Lisa is the author of 12 books, an inspirational speaker, and indie author coach who created Indie Author Promotions to help indies find their way in the wacky world of writing. You can learn more about Lisa on her website www.lisavproulx.com.
Philip Padgett announces the publication of Advocating Overlord: The D-Day Strategy and the Atomic Bomb in May by Potomac Books. This is the story of creating a viable plan for D-Day and winning the 1943 decision to go with that strategy for liberating Europe. The Allies’ contentious strategy discussion grew ever closer to a separate negotiation on letting British scientists back into development of the atomic bomb, closed to them since 1942. In August 1943, the two issues intersected leading to a secret quid pro quo: Churchill’s reluctant acceptance of the Overlord strategy in return for resumed joint cooperation on the bomb. For more information, see www.philpadgett.com
Ann Quinn announces the publication ofFinal Deployment, a poetry chapbook by MWA Teen Writer’s Club leader Ann Quinn, from Finishing Line Press. The child of a Naval Aviator during the Vietnam War faces the death of her own mother in this elegiac collection of poems of nature, war, death and transfiguration.
Ann Quinn lives in Catonsville, Maryland, with her husband and two children. She teaches clarinet and writing and plays clarinet with the Columbia Orchestra. She won first prize in the 2015 Bethesda Literary Festival Poetry Contest, judged by Stanley Plumly, and is a Pushcart Prize nominee. Her poems have appeared in Potomac Review, Little Patuxent Review, Beechwood Review, Haibun Today and Snapdragon Journal. www.annquinn.net.
Carlee Hallman, who lives in a retirement community in Gaithersburg, has published a new edition of her book Abide with Me: Prayers for Life’s Eventide. It is a collection of more than 100 brief prayers along with reference to scripture and hymns. It is available from Amazon.com. Samples prayers are shown on the web at prayersforlifeseventide.wordpress.com. To go with this book Rev. Carlee posts a daily prayer at prayersforeveryday.wordpress.com.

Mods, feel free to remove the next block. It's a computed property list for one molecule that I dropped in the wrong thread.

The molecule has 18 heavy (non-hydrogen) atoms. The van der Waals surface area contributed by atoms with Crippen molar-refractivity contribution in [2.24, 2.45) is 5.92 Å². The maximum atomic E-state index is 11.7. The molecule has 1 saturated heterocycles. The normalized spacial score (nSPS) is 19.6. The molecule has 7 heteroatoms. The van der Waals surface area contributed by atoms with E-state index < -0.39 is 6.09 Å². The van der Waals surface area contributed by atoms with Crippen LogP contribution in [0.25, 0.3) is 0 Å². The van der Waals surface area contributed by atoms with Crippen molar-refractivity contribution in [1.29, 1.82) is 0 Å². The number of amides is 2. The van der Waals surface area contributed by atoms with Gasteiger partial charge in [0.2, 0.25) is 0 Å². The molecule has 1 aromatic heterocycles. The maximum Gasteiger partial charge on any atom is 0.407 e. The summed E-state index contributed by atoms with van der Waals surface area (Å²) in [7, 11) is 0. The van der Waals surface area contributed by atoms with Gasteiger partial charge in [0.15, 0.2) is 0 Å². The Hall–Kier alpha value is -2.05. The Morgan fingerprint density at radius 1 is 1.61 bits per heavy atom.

MWA’s Teen Writers’ Club program won a $500 grant from the Constellation Corporation under its Community Champions Program. It’s the second year in a row that the Teen Writers program has been recognized by Constellation. The funds will be used for scholarships so that teens can attend the MWA conference in March and to support program growth.
We are set to open at least one new club in Harford County in March. It will meet at the Bel Air branch of the library. We’re hoping to start a second in Harford shortly after that.
The teen clubs have also published their third annual anthology of writing by members of the teen clubs throughout the states. Emerging Voices, Vol. 3, is available at cost through Amazon.
The teen writing program is always looking to expand. If you’d like to volunteer as leader, drop us a line at email@example.com and we’ll provide you with details.
Pen in Hand
Pen in Hand is the official literary journal of the Maryland Writers’ Association, edited by Dr. Tapendu Basu. It is published biannually in January and July and distributed online through Star Chapter. Printed copies are also made available. Members are asked to submit poetry, short stories, flash fiction, memoir, nonfiction (including erudite reflection on current events), and artwork. Send submissions to firstname.lastname@example.org. The deadline for the next issue is June 15, 2018.